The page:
The book is about a snail that, unlike all of his peers, has an itchy foot and wants to see the world. He finds a ride on the back of a humpback whale and sails along to see all of the amazing places in the world… until speed boats beach the whale. The more he saw, the smaller he felt but, when the whale is helpless, the snail is the one to save him.
When I first heard about the trip, I was curious about how Tall Stories, a company based out of London, England, would tell this story with live actors. Since the trip I have researched and I found on a study guide by the theatre we went to that they had the same question when they first considered this play. What they created, though, was perfection.
The play is narrated by a woman who tells the story of bedtime with her father and their favorite story, The Snail and the Whale. He is a sailor about to leave on another voyage and she has an itchy foot to match the most curious of tiny snails.
I could tell you that it was perfectly written for the young age group I teach and kept them enthralled the entire time. I could talk about the amazing organization that helps soldiers record bedtime stories for their children, Storybook Soldiers, which gave co-director Toby Mitchell the idea for the premise. But, what has kept this play revolving around my mind for the last three days is the fact that, at the very end when the rest of the audience was clapping, I was fighting back tears so my bitties wouldn’t see.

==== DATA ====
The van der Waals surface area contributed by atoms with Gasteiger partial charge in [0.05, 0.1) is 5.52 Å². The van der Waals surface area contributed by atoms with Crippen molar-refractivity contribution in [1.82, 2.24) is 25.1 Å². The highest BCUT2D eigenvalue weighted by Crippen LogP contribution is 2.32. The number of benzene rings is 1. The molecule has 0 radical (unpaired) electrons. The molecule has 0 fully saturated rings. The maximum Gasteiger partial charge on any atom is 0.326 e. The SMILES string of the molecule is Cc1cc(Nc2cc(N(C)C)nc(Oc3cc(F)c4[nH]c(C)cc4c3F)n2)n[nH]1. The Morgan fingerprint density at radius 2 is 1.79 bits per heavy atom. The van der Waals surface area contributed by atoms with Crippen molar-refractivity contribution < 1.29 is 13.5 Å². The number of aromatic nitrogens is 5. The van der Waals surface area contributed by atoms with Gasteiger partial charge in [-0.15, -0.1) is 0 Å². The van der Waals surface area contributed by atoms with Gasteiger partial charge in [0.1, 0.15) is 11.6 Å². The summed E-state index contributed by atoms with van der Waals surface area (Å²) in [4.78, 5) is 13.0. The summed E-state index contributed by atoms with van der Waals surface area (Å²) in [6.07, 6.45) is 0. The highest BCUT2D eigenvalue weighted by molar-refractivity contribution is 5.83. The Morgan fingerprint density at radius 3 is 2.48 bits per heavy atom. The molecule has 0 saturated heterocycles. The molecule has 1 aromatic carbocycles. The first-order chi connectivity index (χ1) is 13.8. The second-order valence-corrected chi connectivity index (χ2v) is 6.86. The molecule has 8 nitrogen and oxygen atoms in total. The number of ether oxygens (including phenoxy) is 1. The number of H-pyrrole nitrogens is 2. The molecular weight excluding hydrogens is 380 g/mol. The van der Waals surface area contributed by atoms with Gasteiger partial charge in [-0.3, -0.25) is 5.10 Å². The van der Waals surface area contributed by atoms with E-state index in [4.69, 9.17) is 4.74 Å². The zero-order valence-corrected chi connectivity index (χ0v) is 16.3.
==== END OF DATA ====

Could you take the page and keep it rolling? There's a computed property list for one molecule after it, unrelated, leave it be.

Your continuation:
Halfway through the play the little girl gives her father her stuffed snail toy to take with him and tells him that if he misses her, he can squeeze it tight and she’ll be there. At the very end of the play the narrator walks into the set and pulls the snail off the bed to hug it tight, saying that he always told her that if she squeezed it tight he would be there. None of my bitties understood that, and that’s good. I’m glad that they haven’t felt that yet. But, especially only a few days after Mother’s Day, I did feel it.
It has been over ten years now since she died and I still miss her. The simplest things still hit that sore spot and tears come. I still wear the necklace she wore daily and I find myself holding the charms like a talisman that, when squeezed tight enough, can bring her back.